All aboard the SS Wheelhouse

At The Wheelhouse Restaurant in Whitehorse, you can order your elk cannelloni with a side of Yukon history. “Right now we’re standing on Main Street, Whitehorse, 1930s,” says owner Art Webster as he begins the tour from the restaurant’s lobby.

At The Wheelhouse Restaurant in Whitehorse, you can order your elk cannelloni with a side of Yukon history.

“Right now we’re standing on Main Street, Whitehorse, 1930s,” says owner Art Webster as he begins the tour from the restaurant’s lobby.

On the right are signs for the White Pass Hotel and Whitehorse Grill, with doors that lead to office space and a staff room.

On the left, a sign for the historic Taylor & Drury store, complete with archival photographs of the old storefront.

The restaurant is themed in homage to a time in Whitehorse history when the sternwheeler ruled.

It opened three weeks ago at the new Waterfront Station building, just beyond Shipyards Park on the shore of the Yukon River.

The paper place mats tell a story of a time when the town looked very different.

In the 1930s, Whitehorse was a major transportation hub, where people and goods transferred from the White Pass & Yukon Route railway to the sternwheelers headed for the Klondike gold fields and Dawson City, Yukon’s capital.

Squatter communities popped up along the waterfront to house the transient, seasonal workers who built, maintained and staffed the boats.

By the 1950s, they numbered about 1,100, one-third of the town’s population, according to the place mat.

“The story really hasn’t been that well told – the boats themselves, and the people who worked on those boats,” said Webster.

It was Yukon’s rich history that, in part, attracted Webster to Dawson City nearly 40 years ago.

“I did what most people did coming up here when I was young and without any money,” he said. “I chose my own lifestyle living in a cabin without any electricity or running water.”

Since then, Webster has been an MLA and cabinet minister with the NDP, the mayor of Dawson City and a businessman.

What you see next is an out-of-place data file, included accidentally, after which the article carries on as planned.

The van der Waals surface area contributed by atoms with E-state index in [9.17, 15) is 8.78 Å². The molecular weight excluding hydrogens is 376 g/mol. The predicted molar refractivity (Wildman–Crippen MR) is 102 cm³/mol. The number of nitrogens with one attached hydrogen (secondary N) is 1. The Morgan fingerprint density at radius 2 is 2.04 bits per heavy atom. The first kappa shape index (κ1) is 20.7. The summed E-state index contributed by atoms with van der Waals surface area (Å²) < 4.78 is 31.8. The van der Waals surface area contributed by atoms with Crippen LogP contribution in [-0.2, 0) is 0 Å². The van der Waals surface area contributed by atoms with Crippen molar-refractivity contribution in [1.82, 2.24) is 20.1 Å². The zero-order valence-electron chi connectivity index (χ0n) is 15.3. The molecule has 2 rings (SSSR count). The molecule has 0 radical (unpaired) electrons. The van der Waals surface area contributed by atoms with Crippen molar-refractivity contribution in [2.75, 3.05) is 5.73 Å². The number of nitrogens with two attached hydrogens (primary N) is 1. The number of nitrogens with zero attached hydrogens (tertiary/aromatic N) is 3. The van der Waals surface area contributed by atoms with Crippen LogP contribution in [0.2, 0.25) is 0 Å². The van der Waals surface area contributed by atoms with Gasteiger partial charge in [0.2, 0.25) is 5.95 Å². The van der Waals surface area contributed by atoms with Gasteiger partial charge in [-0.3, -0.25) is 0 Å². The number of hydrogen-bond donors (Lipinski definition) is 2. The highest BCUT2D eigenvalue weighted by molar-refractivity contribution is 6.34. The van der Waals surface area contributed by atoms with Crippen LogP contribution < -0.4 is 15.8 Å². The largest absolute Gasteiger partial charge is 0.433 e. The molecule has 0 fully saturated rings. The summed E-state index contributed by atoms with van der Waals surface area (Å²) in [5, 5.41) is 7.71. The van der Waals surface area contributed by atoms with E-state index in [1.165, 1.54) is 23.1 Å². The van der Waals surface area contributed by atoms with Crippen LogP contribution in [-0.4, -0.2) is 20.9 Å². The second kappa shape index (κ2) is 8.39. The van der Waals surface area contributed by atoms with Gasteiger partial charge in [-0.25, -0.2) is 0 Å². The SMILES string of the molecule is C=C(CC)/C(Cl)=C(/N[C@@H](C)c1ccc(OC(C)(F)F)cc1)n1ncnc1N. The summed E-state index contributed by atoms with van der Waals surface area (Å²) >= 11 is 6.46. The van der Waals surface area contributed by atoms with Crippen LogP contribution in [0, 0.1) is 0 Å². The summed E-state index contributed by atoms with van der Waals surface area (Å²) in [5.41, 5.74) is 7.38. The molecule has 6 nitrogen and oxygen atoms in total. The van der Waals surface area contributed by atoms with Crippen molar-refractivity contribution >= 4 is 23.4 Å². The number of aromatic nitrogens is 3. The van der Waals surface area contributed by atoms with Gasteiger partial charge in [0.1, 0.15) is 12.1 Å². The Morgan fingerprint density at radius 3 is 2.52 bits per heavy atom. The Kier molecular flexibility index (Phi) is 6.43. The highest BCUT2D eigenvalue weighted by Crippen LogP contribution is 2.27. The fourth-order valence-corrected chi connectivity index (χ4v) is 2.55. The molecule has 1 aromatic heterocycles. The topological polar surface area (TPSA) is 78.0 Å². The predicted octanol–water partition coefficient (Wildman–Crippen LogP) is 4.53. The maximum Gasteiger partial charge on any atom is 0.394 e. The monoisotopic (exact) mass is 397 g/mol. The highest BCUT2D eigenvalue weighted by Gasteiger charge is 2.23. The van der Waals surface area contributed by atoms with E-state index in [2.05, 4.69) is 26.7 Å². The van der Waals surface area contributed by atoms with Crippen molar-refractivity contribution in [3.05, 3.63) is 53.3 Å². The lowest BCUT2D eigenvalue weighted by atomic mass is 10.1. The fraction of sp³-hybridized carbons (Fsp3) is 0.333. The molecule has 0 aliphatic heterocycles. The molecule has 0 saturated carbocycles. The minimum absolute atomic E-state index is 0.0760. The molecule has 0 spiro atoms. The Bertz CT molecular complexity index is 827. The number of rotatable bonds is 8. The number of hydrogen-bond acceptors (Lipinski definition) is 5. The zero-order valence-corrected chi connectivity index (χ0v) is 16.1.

He sold the North End Gallery on First Avenue in Whitehorse, which he started in 1999, two years ago.

Not quite ready for retirement, Webster decided to tackle a completely different project.

“It’s remarkable how many people harbour the idea, quite fondly, of opening up their own restaurant. Even people with as few skills, culinary skills, as myself.”

He calls the Wheelhouse “Yukon formal” – fine dining without pretension.

Local offerings include Arctic char from the Icy Waters fish farm in Whitehorse and organic produce from Rivendell Farm off the Takhini Hot Springs Road.

Diners can choose from a variety of seating options.

The main dinning room has table settings, booths, and a communal side bar.

The wharf, up a small set of unfinished wood stairs, offers a more intimate setting.

A wide deck overlooking the riverbank will seat up to 40 diners on warmer summer nights.

Customers will not be subjected to a local history lesson unless they ask for one, said Webster.

All of the serving staff have been provided with a one-page cheat sheet explaining the origins of the restaurant’s 1930s artifacts and furnishings, he said.

Many of the items, including old tin cans and wooden shipping containers, have come from Webster’s own private collection, amassed over the years.

The bar is a nearly-to-scale replica of the wheelhouse – where the captain would sit – of a Yukon River sternwheeler.

It was built by Troy Suzuki, who worked on the restoration of both the SS Keno and the SS Klondike, said Webster.

Everything down to the menu is designed to make people feel as if they are first-class passengers on a river trip through history.

The Wheelhouse is open Tuesdays through Sundays, 5-10:30 p.m. Call 456-2982 for reservations.

Contact Jacqueline Ronson at

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